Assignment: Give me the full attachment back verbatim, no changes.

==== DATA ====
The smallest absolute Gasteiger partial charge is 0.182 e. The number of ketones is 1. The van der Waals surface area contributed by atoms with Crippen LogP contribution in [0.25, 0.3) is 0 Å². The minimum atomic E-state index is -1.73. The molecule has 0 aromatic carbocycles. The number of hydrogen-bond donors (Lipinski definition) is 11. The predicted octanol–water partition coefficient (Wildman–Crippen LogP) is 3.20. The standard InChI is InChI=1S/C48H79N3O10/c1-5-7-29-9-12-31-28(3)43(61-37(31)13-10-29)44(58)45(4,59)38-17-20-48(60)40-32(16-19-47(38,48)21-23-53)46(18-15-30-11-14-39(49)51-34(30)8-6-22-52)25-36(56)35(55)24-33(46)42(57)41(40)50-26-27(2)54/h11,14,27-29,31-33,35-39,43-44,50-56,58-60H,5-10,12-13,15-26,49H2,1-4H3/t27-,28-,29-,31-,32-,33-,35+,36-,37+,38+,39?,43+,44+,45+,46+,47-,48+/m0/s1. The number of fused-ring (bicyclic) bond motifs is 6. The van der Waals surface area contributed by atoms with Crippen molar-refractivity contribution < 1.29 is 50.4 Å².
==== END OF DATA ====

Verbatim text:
The smallest absolute Gasteiger partial charge is 0.182 e. The number of ketones is 1. The van der Waals surface area contributed by atoms with Crippen LogP contribution in [0.25, 0.3) is 0 Å². The minimum atomic E-state index is -1.73. The molecule has 0 aromatic carbocycles. The number of hydrogen-bond donors (Lipinski definition) is 11. The predicted octanol–water partition coefficient (Wildman–Crippen LogP) is 3.20. The standard InChI is InChI=1S/C48H79N3O10/c1-5-7-29-9-12-31-28(3)43(61-37(31)13-10-29)44(58)45(4,59)38-17-20-48(60)40-32(16-19-47(38,48)21-23-53)46(18-15-30-11-14-39(49)51-34(30)8-6-22-52)25-36(56)35(55)24-33(46)42(57)41(40)50-26-27(2)54/h11,14,27-29,31-33,35-39,43-44,50-56,58-60H,5-10,12-13,15-26,49H2,1-4H3/t27-,28-,29-,31-,32-,33-,35+,36-,37+,38+,39?,43+,44+,45+,46+,47-,48+/m0/s1. The number of fused-ring (bicyclic) bond motifs is 6. The van der Waals surface area contributed by atoms with Crippen molar-refractivity contribution < 1.29 is 50.4 Å².